Wednesday, January 2, 2013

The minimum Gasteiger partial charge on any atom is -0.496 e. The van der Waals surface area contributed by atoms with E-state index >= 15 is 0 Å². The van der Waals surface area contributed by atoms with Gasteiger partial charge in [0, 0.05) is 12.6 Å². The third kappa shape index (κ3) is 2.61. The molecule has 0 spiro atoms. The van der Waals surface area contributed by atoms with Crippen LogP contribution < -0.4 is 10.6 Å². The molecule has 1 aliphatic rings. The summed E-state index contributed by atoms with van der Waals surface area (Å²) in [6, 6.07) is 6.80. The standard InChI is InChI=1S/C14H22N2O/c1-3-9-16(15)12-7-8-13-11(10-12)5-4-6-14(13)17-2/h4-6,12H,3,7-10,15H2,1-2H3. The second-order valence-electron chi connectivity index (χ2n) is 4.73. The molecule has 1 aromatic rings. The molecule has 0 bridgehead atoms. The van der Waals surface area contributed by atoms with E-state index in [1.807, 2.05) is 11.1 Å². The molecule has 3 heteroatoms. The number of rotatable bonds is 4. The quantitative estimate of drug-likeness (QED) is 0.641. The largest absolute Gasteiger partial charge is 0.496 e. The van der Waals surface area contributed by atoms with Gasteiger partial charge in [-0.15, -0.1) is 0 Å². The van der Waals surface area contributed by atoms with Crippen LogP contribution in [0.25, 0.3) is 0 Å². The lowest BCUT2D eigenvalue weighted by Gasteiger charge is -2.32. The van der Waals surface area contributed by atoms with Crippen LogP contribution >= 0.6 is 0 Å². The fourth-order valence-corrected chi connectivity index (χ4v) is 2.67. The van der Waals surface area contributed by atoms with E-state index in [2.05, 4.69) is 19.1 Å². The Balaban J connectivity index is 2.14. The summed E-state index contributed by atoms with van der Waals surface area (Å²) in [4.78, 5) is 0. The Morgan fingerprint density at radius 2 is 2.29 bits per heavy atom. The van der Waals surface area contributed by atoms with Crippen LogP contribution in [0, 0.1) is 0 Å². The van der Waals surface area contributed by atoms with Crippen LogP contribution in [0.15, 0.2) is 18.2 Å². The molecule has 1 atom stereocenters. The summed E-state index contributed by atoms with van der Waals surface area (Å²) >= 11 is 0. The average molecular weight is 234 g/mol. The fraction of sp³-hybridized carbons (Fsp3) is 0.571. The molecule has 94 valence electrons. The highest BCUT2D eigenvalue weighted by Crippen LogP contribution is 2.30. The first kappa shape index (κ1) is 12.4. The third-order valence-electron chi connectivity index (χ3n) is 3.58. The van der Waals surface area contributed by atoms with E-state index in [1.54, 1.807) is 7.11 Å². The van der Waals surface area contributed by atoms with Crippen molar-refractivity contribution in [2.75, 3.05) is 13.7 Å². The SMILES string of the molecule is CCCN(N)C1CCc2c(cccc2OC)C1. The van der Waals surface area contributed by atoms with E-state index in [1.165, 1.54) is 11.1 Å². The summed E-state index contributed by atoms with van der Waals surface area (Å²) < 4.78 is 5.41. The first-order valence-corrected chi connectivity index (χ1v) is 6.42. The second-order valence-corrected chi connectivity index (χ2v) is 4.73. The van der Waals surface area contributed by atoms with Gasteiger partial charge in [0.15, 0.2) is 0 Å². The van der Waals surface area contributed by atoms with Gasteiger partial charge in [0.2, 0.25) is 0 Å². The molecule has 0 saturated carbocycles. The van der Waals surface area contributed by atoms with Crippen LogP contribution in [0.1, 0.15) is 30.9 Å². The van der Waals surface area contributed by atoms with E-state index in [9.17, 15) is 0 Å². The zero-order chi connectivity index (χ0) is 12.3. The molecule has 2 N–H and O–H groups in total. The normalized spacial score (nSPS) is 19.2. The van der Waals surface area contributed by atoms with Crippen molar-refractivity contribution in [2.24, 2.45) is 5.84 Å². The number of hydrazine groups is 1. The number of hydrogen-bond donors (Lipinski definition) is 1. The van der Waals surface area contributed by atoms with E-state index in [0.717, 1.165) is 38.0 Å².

Edison Mission Energy, an unregulated power-generating unit of Rosemead-based Edison International, indicated in December 2012 that it had filed for bankruptcy and had agreed on a reorganization plan with its parent company and holders of its $3.7 billion in debt. First Solar Inc., a solar power module manufacturer acquired a number of solar power projects in development by Edison Mission Energy, the power generation division of Edison International. This includes photovoltaic projects proposed for the Gray Butte area near Lake Los Angeles and near Mojave. “They purchased the entire development pipeline," said Bob Stiens, public affairs manager for Edison International. The 150-megawatt Gray Butte plant, in the permitting process with Los Angeles County, is proposed for 1,100 acres of agricultural land east of 240th Street East, near Avenue S. Press releases quoted Edison Mission Energy in a statement. “This is an important first step in the process to reduce our debt, enhance our liquidity profile and position EME for continued operation and future success." As part of the deal, Edison Mission Energy will be deconsolidated from Edison International “as of the filing date” and, in the future, will be referred to by the parent company as discontinued operations. Edison International’s stake in the bankrupt generating unit will be transferred to unsecured creditors. Santa Ana-based Edison Mission Energy said it had slightly more than $5.1 billion in assets and just under that amount in liabilities in Chapter 11 papers filed Monday in the U.S. Bankruptcy Court in the Northern District of Illinois. Edison Mission Energy has been struggling on several fronts: depressed energy prices because of the nation’s boom in natural gas production; higher fuel costs affecting its older coal-fired facilities; and pending debt maturities. Despite the challenges, Pizarro sought to strike a positive tone on Edison Mission Energy’s future.